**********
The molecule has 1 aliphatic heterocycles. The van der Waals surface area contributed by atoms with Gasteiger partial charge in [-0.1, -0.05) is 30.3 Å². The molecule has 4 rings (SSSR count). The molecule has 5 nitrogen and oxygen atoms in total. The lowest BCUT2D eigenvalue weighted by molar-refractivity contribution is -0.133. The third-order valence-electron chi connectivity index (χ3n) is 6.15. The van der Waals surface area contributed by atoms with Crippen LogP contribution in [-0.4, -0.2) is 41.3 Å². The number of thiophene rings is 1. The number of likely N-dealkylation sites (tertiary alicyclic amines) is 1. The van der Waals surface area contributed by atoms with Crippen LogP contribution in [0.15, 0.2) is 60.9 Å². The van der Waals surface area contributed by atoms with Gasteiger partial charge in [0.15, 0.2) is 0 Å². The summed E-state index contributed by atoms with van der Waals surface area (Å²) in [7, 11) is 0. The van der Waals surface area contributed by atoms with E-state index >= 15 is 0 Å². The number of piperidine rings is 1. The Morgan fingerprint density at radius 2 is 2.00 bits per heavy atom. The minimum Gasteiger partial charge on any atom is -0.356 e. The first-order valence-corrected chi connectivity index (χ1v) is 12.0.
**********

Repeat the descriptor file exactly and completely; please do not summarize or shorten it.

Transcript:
The molecule has 1 aliphatic heterocycles. The van der Waals surface area contributed by atoms with Gasteiger partial charge in [-0.1, -0.05) is 30.3 Å². The molecule has 4 rings (SSSR count). The molecule has 5 nitrogen and oxygen atoms in total. The lowest BCUT2D eigenvalue weighted by molar-refractivity contribution is -0.133. The third-order valence-electron chi connectivity index (χ3n) is 6.15. The van der Waals surface area contributed by atoms with Crippen LogP contribution in [-0.4, -0.2) is 41.3 Å². The number of thiophene rings is 1. The number of likely N-dealkylation sites (tertiary alicyclic amines) is 1. The van der Waals surface area contributed by atoms with Crippen LogP contribution in [0.15, 0.2) is 60.9 Å². The van der Waals surface area contributed by atoms with Gasteiger partial charge in [0.15, 0.2) is 0 Å². The summed E-state index contributed by atoms with van der Waals surface area (Å²) in [7, 11) is 0. The van der Waals surface area contributed by atoms with E-state index >= 15 is 0 Å². The number of piperidine rings is 1. The Morgan fingerprint density at radius 2 is 2.00 bits per heavy atom. The minimum Gasteiger partial charge on any atom is -0.356 e. The first-order valence-corrected chi connectivity index (χ1v) is 12.0.